Nanomaterials and nanotechnology are key to innovation in industries from pharmaceuticals to consumer electronics, a point made clear by the White House’s Materials Genome Initiative. To help meet the growing demand for workers who can keep pace with these emerging technologies, North Carolina State University is launching a master’s degree program in nanoengineering.
“There has long been a tremendous focus on nanoscience, but for that science to benefit society, we need nanoengineering,” says Dr. Justin Schwartz, Kobe Steel Distinguished Professor and head of NC State’s Materials Science and Engineering Department, which will house the new degree program. “The program will give people the interdisciplinary skills they need to facilitate the transition of laboratory concepts to real-world products. These skills will be critical to achieving the Materials Genome Initiative’s goal of decreasing the time and cost of bringing new products to market.”
The degree program begins this fall and will hold classes on campus, but will also be the first master’s degree program in nanoengineering that is offered via online distance education – making the program available to students who are already in the workforce. The program will also offer concentrations in biomedical science in nanoengineering, materials science in nanoengineering, and nanoelectronics and nanophotonics.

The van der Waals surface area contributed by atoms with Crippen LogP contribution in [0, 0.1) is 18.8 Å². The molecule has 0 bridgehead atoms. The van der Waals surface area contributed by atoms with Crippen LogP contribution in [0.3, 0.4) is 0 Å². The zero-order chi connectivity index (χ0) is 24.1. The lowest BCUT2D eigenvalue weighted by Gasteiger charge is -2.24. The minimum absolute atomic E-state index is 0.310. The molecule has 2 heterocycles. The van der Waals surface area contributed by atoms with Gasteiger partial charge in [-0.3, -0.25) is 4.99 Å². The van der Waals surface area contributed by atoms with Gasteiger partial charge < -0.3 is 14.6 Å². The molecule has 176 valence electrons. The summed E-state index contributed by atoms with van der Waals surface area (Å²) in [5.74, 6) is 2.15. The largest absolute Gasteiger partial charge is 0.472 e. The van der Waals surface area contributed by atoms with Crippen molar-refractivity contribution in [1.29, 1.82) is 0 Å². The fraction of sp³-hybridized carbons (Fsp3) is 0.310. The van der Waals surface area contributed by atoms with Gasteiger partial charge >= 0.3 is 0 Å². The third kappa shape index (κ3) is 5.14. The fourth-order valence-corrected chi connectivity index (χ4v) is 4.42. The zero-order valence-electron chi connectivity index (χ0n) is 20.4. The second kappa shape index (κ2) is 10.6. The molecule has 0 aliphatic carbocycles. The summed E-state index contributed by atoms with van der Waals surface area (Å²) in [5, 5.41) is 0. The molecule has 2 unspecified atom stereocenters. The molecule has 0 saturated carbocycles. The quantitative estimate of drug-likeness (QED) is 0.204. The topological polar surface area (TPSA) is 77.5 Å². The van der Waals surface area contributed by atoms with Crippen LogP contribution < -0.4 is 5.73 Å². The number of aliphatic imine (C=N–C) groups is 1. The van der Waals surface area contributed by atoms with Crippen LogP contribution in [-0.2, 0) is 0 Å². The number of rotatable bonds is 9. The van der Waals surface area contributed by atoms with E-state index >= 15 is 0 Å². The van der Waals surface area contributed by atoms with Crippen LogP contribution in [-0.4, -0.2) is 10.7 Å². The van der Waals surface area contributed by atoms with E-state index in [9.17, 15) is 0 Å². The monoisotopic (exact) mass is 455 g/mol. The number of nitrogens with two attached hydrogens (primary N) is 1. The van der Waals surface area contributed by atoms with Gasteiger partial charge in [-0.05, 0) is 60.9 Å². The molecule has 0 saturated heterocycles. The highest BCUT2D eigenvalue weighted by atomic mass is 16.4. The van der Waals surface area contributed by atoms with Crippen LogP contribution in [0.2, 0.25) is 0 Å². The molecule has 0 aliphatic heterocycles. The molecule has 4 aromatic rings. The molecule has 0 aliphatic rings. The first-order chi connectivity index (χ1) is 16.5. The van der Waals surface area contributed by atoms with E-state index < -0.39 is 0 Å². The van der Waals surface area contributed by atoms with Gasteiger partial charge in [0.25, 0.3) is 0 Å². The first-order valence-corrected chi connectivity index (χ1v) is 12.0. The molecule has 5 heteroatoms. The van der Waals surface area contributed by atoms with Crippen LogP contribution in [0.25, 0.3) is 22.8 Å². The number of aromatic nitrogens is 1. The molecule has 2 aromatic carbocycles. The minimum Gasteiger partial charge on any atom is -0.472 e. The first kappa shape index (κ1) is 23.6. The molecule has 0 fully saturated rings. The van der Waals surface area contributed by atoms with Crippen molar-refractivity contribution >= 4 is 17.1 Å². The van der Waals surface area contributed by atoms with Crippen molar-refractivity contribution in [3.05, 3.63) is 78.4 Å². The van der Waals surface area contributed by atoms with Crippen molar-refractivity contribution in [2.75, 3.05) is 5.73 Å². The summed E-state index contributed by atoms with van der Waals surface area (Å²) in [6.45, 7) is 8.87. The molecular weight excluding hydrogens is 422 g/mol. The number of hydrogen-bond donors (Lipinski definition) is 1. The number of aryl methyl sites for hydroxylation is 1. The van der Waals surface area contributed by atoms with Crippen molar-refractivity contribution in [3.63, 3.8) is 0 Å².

“To stay competitive, businesses in fields from medical devices to energy need employees with the skills to develop and manufacture new devices,” says Dr. Lew Reynolds, an associate professor of materials science and engineering at NC State and director of the new degree program. “This program will provide industry with a highly trained, educated workforce. By the same token, our graduates will be able to thrive in a competitive, global marketplace.”
“This is one of only a few comprehensive, engineering-specific master’s degrees focused on nanotechnology and nanomaterials,” says Dr. Jay Narayan, the John C. Fan Distinguished Chair Professor of Materials Science and Engineering at NC State and senior advisor to the degree program. “We are giving our students a firm understanding of how to use scientific research to develop new technologies, and how to shepherd those technologies through the manufacturing process to create nanosystems and nanodevices.”
The degree program was developed with support from the University of North Carolina General Administration.